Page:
The empty canvass is ripe for all sorts of projections. The most well-known  and certainly most long term, empty canvass might be The Residents, the San Fransisco pranksters with eyeballs rather than heads as signifiers of their difference. I’ve never been a fan of their shtick myself, but there you go. No one knows who they are, even after 40 years, and most people still couldn’t care less. But this template is a useful one, for those who need anonymity as an essential part of their job. It occurred to me that Her Majesty Queen Elizabeth the Second aka The Queen, has made a career out of keeping stumm, enabling all of us to project whatever qualities we like into her (usually ones of competence and obduracy); ditto model and rock star groupie Kate Moss, who notoriously avoids interviews, either because she is far too enigmatic, in a Garbo like way, or because, as some say, because she is far too thick to be allowed to talk freely. Take your pick, folks; whatever, these enigmatic ones are laughing all the way to the bank on your credulity. Moss, in one of her rare moments of sharing, told us that being thin is some sort of moral superiority. No wonder they keep her away from the microphone.

And then you have the phenomenon of the multi-titled artist (Aphex Twin again), a strategy that enables splitting of identity, and hence of critical perspective. Shape-shifting modern artists for an unstable era. In fact the artists mentioned here are very unusual, in that they crave anonymity whereas most of their contemporaries would sell their grannies for a minute or two on ‘prime-time TV. The fact that they have maintained it says a lot for their credibility as artists.

Hauntology, Part Two

To continue our theme:  I do think that hauntology is perhaps the reductio ad absurdum of genres, preoccupied as I am with the issue of genre. I spend a lot of time discussing this, in the particular world of free improvisation, in my two books on this subject. Cross-referring hauntology to related genres, I came up with Post Modernism itself, Retrofuturism, Deconstruction, Vaporwave ( a title which is inviting parody, if I ever saw one), Chillwave and Hypnogogic Pop (an equally facile nomenclature, imho, but this time originating from the States); these are a grab-bag of definitions worthy even of dance music distinctions (will we ever have Handbag Hauntology, I wonder?).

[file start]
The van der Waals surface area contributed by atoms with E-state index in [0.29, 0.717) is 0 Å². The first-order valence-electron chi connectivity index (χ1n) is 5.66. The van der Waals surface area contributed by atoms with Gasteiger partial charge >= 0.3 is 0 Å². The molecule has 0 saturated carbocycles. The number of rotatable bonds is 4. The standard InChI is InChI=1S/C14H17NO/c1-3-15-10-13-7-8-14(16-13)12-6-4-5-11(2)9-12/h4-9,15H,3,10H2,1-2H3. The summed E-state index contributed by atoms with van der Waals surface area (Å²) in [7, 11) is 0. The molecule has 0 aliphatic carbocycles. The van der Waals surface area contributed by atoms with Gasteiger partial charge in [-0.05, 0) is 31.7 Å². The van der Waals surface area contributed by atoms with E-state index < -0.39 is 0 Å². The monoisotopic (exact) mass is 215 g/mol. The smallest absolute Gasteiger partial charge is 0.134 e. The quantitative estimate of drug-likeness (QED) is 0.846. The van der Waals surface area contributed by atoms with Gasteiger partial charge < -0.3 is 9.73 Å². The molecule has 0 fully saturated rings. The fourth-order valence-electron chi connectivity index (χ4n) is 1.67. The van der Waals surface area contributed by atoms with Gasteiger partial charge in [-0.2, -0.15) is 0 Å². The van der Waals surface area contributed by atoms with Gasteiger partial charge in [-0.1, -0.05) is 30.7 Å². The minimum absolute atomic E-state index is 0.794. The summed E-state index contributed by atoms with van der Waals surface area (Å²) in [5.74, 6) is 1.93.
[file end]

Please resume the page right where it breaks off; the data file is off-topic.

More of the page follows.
As I said earlier, this genre seems merely to be an extension of already long-established senior family members, but, inevitably, it has its own specific  treasures. However, the much-lauded Broadcast & The Focus Group’s Witch Cults of the Radio Age, which I seem to remember winning a Wire Album of the Year award a few years back, left me entirely cold, with its pretentious collage of clever-clever samples, and rather fey free-folk Island Records circa 1970 feel.  I could see what it was trying to do, but Boards of Canada had that childhood, backwards-glance shtick totally covered already, and much earlier, what’s more. BoC’s  Geogaggi, from 2002, is a masterpiece of the form, (the brief track Dandelion, for example) but I would merely call it simply electronicaBut if endless subdivisions is your thing, then hey…..Geogaggi is certainly ‘haunting’.

William Basinski’s Disintegration Tapes, surely a signature work of this genre, is moving in its glacial slowness and gradual erasure, but who can claim to listen to it much after its initial effect has worn off? The law of diminishing returns, ironically? For me, after Boards of Canada, the most interesting of the hauntology players (although he is far greater than this generic reductionism) is its very own Banksy, the artist known as Burial. I had cause, a few blogs ago, to cite Burial as a successor to Thomas Leer, another personal favourite, and was reminded of the former’s music on the latter’s recently released 1979. Both are masters of atmosphere and urban anomie, and both have a sinister edge which is absent in most other hauntology artists. Burial’s Night Bus, for example, in which one can almost hear and feel the top deck and the condensation (rather than condescension) on the windows and the underlying tension of the early hours of the morning. Ditto his peerless Rival Dealer 12″ EP, with the very moving transgender tribute Come Down To Us, which brings me to the edge of tears every time I listen to it. This is music that engages the heart and soul, which is very difficult to achieve in electronica, and which is something that hauntology seems to aspire to, with mixed success.

To conclude - I’m not sure whether hauntology is, for me, a genuine genre, or just a Frankenstein mish-mash of would-be taste makers.  Interestingly, it appears to have ‘died’, as a genre, just as trip hop did by the late 1990s?  I don’t think of its most creative players as belonging to this particular ‘bag’, but both Burial and Boards of Canada (why do so many of these band’s names begin with ‘b’? also see Belbury Poly, Basinski, Broadcast!!) still set a high bar for popular creative electronic music, and both remain vital reference points.